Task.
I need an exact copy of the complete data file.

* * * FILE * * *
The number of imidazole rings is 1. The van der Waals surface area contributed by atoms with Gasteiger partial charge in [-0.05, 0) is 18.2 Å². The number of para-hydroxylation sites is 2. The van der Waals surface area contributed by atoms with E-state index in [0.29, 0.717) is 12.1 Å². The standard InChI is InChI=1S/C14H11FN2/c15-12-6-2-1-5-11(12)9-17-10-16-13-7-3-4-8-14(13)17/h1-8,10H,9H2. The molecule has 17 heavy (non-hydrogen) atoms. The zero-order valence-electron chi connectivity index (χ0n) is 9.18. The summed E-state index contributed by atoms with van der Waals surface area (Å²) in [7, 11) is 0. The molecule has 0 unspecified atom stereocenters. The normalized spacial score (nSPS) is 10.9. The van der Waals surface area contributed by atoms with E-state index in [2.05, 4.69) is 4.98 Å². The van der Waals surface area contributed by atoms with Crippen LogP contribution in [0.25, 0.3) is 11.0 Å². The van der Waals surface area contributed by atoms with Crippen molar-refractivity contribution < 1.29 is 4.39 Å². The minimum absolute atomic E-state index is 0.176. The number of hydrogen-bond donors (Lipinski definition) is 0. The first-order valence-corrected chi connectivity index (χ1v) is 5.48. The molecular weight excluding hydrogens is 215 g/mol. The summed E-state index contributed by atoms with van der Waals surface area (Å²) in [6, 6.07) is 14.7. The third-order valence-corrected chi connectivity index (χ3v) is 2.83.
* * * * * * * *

The number of imidazole rings is 1. The van der Waals surface area contributed by atoms with Gasteiger partial charge in [-0.05, 0) is 18.2 Å². The number of para-hydroxylation sites is 2. The van der Waals surface area contributed by atoms with E-state index in [0.29, 0.717) is 12.1 Å². The standard InChI is InChI=1S/C14H11FN2/c15-12-6-2-1-5-11(12)9-17-10-16-13-7-3-4-8-14(13)17/h1-8,10H,9H2. The molecule has 17 heavy (non-hydrogen) atoms. The zero-order valence-electron chi connectivity index (χ0n) is 9.18. The summed E-state index contributed by atoms with van der Waals surface area (Å²) in [7, 11) is 0. The molecule has 0 unspecified atom stereocenters. The normalized spacial score (nSPS) is 10.9. The van der Waals surface area contributed by atoms with E-state index in [2.05, 4.69) is 4.98 Å². The van der Waals surface area contributed by atoms with Crippen LogP contribution in [0.25, 0.3) is 11.0 Å². The van der Waals surface area contributed by atoms with Crippen molar-refractivity contribution < 1.29 is 4.39 Å². The minimum absolute atomic E-state index is 0.176. The number of hydrogen-bond donors (Lipinski definition) is 0. The first-order valence-corrected chi connectivity index (χ1v) is 5.48. The molecular weight excluding hydrogens is 215 g/mol. The summed E-state index contributed by atoms with van der Waals surface area (Å²) in [6, 6.07) is 14.7. The third-order valence-corrected chi connectivity index (χ3v) is 2.83.